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Qualified Immunity Defense Has Its Limits: U.S. Supreme Court Rules Novel Facts Do Not Circumvent a Reasonable Person Standard

In its recent per curiam decision in Taylor v. Riojas, 592 U.S. ____, 208 L. Ed. 2d 164 (2020), the Supreme Court reversed a Fifth Circuit’s decision to grant qualified immunity to corrections officers who allegedly confined the plaintiff in unsanitary conditions for six days. This decision is a rare Supreme Court reversal of a decision to grant qualified immunity.

The Taylor plaintiff alleged horrific confinement conditions: his first cell had feces-covered walls, windows, and ceiling, as well as a water faucet packed with feces. His second cell was “frigidly cold,” contained a backed-up drain that overflowed with raw sewage, and he was forced to sleep naked in the sewage because he had no clothes and no bed.

Though the Fifth Circuit Court of Appeals held that the alleged conditions violated the Eighth Amendment’s prohibition on cruel and unusual punishment, it determined that the prison officials were entitled to qualified immunity because, in its view, the unconstitutionality of confining prisoners to cells “teeming with human waste” for “six days” was not clearly established. Taylor v. Stevens, 946 F.3d 211, 222 (5th Cir. 2019).

The Supreme Court reversed and concluded that “any reasonable officer [confronted with the egregious facts] should have realized that [the] conditions of confinement offended the Constitution.” 208 L. Ed. 2d at 165. In so concluding, the Court drew upon its decision in Hope v. Pelzer, 536 U.S. 730, 741 (2002), where it explained, “a general constitutional rule already identified in the decisional law may apply with obvious clarity to the specific conduct in question.”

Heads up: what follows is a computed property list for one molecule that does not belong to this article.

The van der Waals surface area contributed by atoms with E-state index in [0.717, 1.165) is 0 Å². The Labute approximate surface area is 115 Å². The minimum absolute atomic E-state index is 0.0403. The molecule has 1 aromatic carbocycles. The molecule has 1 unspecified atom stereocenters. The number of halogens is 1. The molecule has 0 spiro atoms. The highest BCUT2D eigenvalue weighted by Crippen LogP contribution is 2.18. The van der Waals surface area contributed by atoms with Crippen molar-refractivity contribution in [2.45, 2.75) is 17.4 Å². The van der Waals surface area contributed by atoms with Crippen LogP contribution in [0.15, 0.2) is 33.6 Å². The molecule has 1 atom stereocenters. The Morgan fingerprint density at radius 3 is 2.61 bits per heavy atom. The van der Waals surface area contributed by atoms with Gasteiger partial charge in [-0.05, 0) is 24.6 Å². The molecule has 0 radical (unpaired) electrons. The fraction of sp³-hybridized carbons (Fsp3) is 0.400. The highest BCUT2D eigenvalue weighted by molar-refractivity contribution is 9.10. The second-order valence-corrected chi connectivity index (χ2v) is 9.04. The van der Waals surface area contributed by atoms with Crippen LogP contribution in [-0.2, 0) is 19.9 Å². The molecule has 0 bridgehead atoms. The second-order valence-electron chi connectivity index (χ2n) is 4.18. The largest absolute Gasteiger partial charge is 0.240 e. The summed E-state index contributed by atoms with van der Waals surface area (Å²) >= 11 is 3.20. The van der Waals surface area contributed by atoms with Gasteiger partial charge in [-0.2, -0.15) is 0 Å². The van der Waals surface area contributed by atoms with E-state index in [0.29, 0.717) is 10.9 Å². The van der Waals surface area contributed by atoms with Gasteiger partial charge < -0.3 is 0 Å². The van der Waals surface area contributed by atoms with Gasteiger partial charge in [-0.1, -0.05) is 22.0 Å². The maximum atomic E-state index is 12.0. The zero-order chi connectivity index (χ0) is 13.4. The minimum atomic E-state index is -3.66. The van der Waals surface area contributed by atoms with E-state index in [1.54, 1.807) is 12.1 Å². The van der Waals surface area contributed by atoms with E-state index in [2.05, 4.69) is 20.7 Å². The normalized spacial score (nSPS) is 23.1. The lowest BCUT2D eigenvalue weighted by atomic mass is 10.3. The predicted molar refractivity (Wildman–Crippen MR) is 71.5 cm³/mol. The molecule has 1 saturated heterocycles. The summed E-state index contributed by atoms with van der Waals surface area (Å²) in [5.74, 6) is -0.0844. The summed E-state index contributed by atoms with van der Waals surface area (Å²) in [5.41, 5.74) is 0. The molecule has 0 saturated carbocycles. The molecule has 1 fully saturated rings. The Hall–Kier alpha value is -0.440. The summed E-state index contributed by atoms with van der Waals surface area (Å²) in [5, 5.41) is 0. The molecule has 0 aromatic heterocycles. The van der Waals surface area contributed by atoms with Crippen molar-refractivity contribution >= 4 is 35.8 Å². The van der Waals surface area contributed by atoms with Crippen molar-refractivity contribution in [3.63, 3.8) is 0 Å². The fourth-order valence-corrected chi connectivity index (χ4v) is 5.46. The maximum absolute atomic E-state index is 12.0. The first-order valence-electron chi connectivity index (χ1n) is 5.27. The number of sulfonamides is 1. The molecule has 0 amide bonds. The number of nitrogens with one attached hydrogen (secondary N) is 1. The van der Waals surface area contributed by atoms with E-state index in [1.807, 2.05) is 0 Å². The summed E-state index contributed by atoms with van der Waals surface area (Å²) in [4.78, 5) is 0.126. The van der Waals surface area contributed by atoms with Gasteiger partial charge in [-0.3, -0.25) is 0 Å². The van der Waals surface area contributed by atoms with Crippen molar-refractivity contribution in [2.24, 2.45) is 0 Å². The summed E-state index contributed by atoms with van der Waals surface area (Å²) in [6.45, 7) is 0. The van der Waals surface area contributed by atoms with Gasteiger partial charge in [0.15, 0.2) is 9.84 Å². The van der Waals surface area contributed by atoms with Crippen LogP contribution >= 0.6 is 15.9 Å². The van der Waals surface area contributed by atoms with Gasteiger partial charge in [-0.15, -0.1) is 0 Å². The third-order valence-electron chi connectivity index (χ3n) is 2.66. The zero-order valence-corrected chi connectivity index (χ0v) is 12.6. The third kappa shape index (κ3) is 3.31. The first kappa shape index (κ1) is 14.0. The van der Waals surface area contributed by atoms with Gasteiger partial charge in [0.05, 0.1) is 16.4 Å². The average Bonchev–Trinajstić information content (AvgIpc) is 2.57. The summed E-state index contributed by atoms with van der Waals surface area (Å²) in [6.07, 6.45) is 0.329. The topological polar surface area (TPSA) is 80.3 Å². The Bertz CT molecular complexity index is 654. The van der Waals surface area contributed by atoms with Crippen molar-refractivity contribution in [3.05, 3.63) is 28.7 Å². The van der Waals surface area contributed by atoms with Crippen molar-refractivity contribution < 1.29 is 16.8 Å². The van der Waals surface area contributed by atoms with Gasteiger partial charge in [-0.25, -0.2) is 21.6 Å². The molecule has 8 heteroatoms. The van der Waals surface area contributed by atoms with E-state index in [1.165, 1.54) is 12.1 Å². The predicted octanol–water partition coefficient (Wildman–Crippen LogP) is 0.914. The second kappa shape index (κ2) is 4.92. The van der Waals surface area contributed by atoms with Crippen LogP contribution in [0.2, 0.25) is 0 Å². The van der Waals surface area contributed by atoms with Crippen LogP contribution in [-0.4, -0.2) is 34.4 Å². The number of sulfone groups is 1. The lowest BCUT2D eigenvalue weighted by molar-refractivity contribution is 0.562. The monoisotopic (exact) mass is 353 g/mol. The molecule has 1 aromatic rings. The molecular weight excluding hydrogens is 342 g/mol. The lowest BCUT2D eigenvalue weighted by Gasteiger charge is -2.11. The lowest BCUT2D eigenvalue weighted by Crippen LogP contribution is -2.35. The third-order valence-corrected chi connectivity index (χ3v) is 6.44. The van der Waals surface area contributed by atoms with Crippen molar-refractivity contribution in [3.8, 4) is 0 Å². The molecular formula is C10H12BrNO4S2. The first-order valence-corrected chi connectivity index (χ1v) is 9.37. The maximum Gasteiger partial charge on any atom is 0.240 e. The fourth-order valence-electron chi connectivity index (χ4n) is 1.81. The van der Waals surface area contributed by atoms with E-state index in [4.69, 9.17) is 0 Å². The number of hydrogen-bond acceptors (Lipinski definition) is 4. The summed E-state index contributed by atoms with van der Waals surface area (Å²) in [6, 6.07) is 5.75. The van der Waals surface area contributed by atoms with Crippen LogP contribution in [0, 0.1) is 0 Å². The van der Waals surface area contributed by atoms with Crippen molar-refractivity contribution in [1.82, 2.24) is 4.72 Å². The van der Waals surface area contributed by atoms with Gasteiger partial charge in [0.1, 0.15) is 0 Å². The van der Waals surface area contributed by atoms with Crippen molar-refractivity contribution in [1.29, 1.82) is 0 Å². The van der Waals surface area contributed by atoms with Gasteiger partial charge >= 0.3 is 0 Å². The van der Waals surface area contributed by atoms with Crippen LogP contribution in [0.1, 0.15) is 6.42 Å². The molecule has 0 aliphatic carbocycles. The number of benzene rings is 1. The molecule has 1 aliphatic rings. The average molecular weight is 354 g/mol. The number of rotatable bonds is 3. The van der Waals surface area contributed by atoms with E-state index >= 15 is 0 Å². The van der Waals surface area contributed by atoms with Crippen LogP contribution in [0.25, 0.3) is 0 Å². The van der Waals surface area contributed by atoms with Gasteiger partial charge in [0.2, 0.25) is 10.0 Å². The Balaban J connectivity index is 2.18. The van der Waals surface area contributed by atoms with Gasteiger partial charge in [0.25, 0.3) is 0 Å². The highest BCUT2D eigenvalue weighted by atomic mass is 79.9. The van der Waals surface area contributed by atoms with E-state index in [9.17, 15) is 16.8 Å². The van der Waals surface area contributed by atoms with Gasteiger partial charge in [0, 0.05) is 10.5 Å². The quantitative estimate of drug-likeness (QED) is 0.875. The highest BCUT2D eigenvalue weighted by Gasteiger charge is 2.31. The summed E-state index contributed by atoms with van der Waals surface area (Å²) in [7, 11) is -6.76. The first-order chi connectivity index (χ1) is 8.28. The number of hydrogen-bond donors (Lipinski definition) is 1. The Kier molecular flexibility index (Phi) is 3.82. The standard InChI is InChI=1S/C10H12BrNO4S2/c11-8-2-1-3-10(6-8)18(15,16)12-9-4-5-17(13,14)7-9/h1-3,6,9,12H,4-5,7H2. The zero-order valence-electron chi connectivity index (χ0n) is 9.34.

Like Taylor, Hope concerned prison officials’ egregious conduct. In response to an inmate’s refusal to work at an outdoor site, corrections officers chained the inmate to a hitching post, where he remained shirtless in the hot sun, with little water and no restroom breaks for seven hours. See Hope, 536 U.S. at 734-35. The Eleventh Circuit affirmed the grant of qualified immunity even though it determined that the use of a hitching post for punishment violated the Eighth Amendment. It upheld the lower court’s qualified immunity decision because “the federal law by which the government official’s conduct should be evaluated must be preexisting, obvious and mandatory.” Hope, 240 F.3d 975, 981 (5th Cir. 2001). Put differently, the pre-existing case law must be “materially similar.” Id.     

In its reversal of the Eleventh Circuit, the Supreme Court emphasized that “officials can still be on notice that their conduct violates established law even in novel factual circumstances;” previous cases need not be “fundamentally” or “materially” similar to provide fair warning of the at-issue conduct’s unconstitutionality. Hope, 536 U.S. at 741. The Court pointed to controlling appellate decisions that deemed several forms of corporal punishment unconstitutional, including handcuffing inmates to fences for extended periods of time and forcing inmates to stand for long periods. Id. at 742-44. In light of the precedent, the Court determined that “a reasonable person would have known” that chaining an inmate to a hitching post for an extended period of time in the hot sun with little water and no bathroom breaks was unconstitutional. Id. at 745-46.

Impact of the Supreme Court’s Taylor Decision

Though the Supreme Court’s Taylor decision is a rare reversal of a lower court’s grant of qualified immunity, the decision re-emphasizes the Court’s reasoning in Hope, namely that precedent need not be “fundamentally” or “materially” similar to provide notice of the conduct’s unconstitutionality. A reasonable person would know that obvious cruelty or wanton treatment done without necessity is unconstitutional. The Taylor decision may be a sign of the Supreme Court’s inclination to rein in the lower courts’ rampant application of qualified immunity, particularly in circumstances that might shock a reasonable person’s conscience.

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